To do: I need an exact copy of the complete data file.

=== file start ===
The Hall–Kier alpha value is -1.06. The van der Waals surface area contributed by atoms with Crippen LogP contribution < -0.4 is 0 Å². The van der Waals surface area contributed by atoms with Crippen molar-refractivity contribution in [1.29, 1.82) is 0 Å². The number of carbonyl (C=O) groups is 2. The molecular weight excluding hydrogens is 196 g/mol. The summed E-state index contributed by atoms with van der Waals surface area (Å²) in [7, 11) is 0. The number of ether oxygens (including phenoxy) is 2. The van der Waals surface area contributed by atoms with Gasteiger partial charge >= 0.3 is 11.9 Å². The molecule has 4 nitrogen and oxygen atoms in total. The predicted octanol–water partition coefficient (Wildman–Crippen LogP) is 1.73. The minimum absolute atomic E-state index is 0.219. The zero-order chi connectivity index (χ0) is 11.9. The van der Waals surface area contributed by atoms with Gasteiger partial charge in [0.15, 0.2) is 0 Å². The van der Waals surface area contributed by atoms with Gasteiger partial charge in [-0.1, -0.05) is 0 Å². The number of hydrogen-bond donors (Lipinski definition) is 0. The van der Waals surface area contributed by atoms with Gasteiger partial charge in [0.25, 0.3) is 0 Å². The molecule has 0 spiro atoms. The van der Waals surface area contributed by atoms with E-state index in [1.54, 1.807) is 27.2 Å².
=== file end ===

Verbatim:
The Hall–Kier alpha value is -1.06. The van der Waals surface area contributed by atoms with Crippen LogP contribution < -0.4 is 0 Å². The van der Waals surface area contributed by atoms with Crippen molar-refractivity contribution in [1.29, 1.82) is 0 Å². The number of carbonyl (C=O) groups is 2. The molecular weight excluding hydrogens is 196 g/mol. The summed E-state index contributed by atoms with van der Waals surface area (Å²) in [7, 11) is 0. The number of ether oxygens (including phenoxy) is 2. The van der Waals surface area contributed by atoms with Gasteiger partial charge >= 0.3 is 11.9 Å². The molecule has 4 nitrogen and oxygen atoms in total. The predicted octanol–water partition coefficient (Wildman–Crippen LogP) is 1.73. The minimum absolute atomic E-state index is 0.219. The zero-order chi connectivity index (χ0) is 11.9. The van der Waals surface area contributed by atoms with Gasteiger partial charge in [0.15, 0.2) is 0 Å². The van der Waals surface area contributed by atoms with Gasteiger partial charge in [-0.1, -0.05) is 0 Å². The number of hydrogen-bond donors (Lipinski definition) is 0. The van der Waals surface area contributed by atoms with Gasteiger partial charge in [0.25, 0.3) is 0 Å². The molecule has 0 spiro atoms. The van der Waals surface area contributed by atoms with E-state index in [1.54, 1.807) is 27.2 Å².